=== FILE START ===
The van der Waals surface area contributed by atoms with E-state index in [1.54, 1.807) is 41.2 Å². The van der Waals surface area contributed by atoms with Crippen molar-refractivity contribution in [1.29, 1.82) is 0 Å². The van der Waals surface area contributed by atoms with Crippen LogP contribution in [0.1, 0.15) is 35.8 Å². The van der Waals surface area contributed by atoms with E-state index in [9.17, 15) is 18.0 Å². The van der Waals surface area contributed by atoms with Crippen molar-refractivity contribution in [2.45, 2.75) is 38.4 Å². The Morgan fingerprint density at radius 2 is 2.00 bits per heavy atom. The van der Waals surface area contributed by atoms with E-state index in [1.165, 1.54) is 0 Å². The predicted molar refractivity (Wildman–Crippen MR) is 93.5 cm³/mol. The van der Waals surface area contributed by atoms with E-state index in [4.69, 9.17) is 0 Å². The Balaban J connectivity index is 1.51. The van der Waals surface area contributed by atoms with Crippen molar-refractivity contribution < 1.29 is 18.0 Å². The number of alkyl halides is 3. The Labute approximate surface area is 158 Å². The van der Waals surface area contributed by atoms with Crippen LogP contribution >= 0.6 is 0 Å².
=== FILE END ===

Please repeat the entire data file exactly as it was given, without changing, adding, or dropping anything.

The van der Waals surface area contributed by atoms with E-state index in [1.54, 1.807) is 41.2 Å². The van der Waals surface area contributed by atoms with Crippen molar-refractivity contribution in [1.29, 1.82) is 0 Å². The van der Waals surface area contributed by atoms with Crippen LogP contribution in [0.1, 0.15) is 35.8 Å². The van der Waals surface area contributed by atoms with E-state index in [9.17, 15) is 18.0 Å². The van der Waals surface area contributed by atoms with Crippen molar-refractivity contribution in [2.45, 2.75) is 38.4 Å². The Morgan fingerprint density at radius 2 is 2.00 bits per heavy atom. The van der Waals surface area contributed by atoms with E-state index in [1.165, 1.54) is 0 Å². The predicted molar refractivity (Wildman–Crippen MR) is 93.5 cm³/mol. The van der Waals surface area contributed by atoms with E-state index in [4.69, 9.17) is 0 Å². The Balaban J connectivity index is 1.51. The van der Waals surface area contributed by atoms with Crippen molar-refractivity contribution < 1.29 is 18.0 Å². The number of alkyl halides is 3. The Labute approximate surface area is 158 Å². The van der Waals surface area contributed by atoms with Crippen LogP contribution >= 0.6 is 0 Å².